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|4||The Organization of Law||99|
|6||Law and Social Control||190|
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|8||Law and Social Change||285|
|9||The Legal Profession||319|
Over the past twenty years, the previous and progressively more comprehensive editions of this book not only became popular with law and society scholars, but were adopted as textbooks in more than 350 colleges and universities in the United States and abroad. Extra printings for each edition along the way confirmed the usefulness of the text and the growing interest in the subject matter. This seventh edition is a result of the wide acceptance and demonstrated utility of the earlier versions. While reflecting the intent, perspectives, and basic plan of preceding versions, this edition continues to enhance the message with extensive new input. The material is more focused, reorganized and presented in a more integrated and relevant way for the benefit of students. The book remains in tune with ongoing global changes in legal systems and extensively incorporates the most recent theoretical developments and the latest research results. Much of the book has been rewritten to further increase clarity and readability and to include new trends, concerns, and controversies. The temptation to engage in merely cosmetic changes and verbiage alterations that are common in revisions has been successfully resisted. If a particular section was up-to-date, clear and useful, I did not change it just for the sake of change. Throughout the various revisions, my purpose remained the same: to prepare a book that is pedagogically sound, full with ideas and insights, informative and provocative to read, and distinctive in its coverage of the subject.
A substantial amount of new material has been included in this edition. The coverage now includes detailed and up-to-date discussions on thetransformation of legal systems in Central and Eastern Europe and the former Soviet Union and some of the unintended consequences that promoted organized crime; critical race theory; community policing in Japan; trends in sentencing guidelines; and a variety of new developments in alternative dispute resolution and in the death penalty controversy The many changes that have been suggested by students and reviewers have been considered and incorporated. All the chapters have been fully updated and expanded to reflect ongoing trends and current developments. There are close to 375 new resources and references, a significantly expanded list of further readings at the end of each chapter, and I have greatly increased the number of cross-cultural illustrations. I made a point once again of further emphasizing clarity of language at the expense of professional jargon.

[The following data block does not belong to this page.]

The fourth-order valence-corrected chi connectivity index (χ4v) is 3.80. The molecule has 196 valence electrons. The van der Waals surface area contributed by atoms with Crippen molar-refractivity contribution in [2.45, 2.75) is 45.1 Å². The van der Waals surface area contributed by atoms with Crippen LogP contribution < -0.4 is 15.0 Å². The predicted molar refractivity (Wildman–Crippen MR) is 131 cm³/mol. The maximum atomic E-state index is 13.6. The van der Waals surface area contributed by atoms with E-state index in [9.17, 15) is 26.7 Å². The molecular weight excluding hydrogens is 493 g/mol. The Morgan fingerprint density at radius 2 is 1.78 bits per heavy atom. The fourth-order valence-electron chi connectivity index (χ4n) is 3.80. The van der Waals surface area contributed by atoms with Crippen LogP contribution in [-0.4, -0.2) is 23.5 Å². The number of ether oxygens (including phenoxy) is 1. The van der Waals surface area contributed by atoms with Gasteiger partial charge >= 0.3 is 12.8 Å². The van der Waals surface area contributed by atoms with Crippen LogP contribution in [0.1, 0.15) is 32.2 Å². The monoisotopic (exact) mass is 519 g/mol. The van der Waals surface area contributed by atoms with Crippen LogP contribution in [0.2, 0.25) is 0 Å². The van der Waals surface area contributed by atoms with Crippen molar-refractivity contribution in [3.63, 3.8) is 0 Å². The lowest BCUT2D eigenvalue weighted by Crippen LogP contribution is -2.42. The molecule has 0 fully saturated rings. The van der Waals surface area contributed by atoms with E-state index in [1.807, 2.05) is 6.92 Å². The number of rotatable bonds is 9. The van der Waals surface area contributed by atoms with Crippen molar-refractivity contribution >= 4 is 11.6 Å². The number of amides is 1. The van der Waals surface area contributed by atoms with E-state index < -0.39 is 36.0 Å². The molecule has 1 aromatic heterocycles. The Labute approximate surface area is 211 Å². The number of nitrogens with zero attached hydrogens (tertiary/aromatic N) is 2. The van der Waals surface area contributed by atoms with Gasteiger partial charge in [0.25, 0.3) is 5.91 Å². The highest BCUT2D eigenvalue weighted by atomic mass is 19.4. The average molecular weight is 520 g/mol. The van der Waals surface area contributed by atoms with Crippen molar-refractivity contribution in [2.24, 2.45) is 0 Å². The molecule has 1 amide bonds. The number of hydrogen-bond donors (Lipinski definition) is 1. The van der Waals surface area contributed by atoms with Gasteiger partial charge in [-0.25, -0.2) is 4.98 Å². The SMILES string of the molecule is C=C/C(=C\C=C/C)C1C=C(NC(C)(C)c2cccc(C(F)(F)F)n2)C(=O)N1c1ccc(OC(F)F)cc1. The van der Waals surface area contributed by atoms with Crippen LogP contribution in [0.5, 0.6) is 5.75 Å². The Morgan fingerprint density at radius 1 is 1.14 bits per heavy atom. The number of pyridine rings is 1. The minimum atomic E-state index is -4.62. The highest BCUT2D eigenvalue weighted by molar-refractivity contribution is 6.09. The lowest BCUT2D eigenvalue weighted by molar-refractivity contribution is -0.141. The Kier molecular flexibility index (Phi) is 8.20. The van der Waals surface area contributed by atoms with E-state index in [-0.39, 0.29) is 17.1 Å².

The objective of this book is to serve as an undergraduate text in one-term courses. Although the book was written primarily for college students, anyone with an interest in law and society will find it useful, informative and provocative. The classroom tested and refined material has been organized and presented in a logical fashion, and each chapter builds on the previous one. Should one prefer a different organization of the contents, it would not detract from the value of the book. For example, if one desires, Chapter 9, Researching Law in Society, can be read after Chapter 2, Theoretical Perspectives, rather than at the end of the book. For a quick chapter overview, some readers may want to look at the detailed summaries. The suggested further readings are designed to provide a starting point for interested readers to pursue further a particular topic and to reflect alternative perspectives.
As I noted in previous editions, the study of the interplay between law and society is fundamentally eclectic. Knowledge about it has accumulated haphazardly. Intellectual developments in the field are influenced by a number of theoretical perspectives, resulting in a variety of strains of thought and research. In a sense, once again, more questions will be raised than answered. The abundance of unanswered questions and unexpected developments keeps the study of law and society challenging and appealing.
Writing a book always requires the cooperation, support and encouragement of many people. Prentice Hall reviewers Carol Bohmer, Ohio State University, Margaret Platt Jendrek, Miami University-Ohio; Suzanne Samuels, Seton Hall University; and Jeffery T. Ulmer, Pennsylvania State University made insightful and valuable suggestions. I also thank the many students (who over the years read and commented on and constructively criticized the multiple versions of the manuscript) for their no-nonsense feedback, demand for clarity, aversion to redundancy, reluctance to take things for granted, and willingness to talk back to their professor. Once again, without sounding redundant, it was most gratifying to work with production editor Kim Gueterman who superbly orchestrated the completion of this book. I am especially appreciative of the work of Ann Sieger who did an excellent job of editing this manuscript. The index was expertly prepared by Aristide Sechandice. As with the preceding editions and other scholarly endeavors, this work could not have been realized without the continuous generous pecuniary, moral, and spiritual support of the Vago Foundation, which alone provided the necessary infrastructure, secretarial services, library assistance, and magnanimously covered all expenses incurred in the preparation of this book.
and Harrison Hot Springs, British Columbia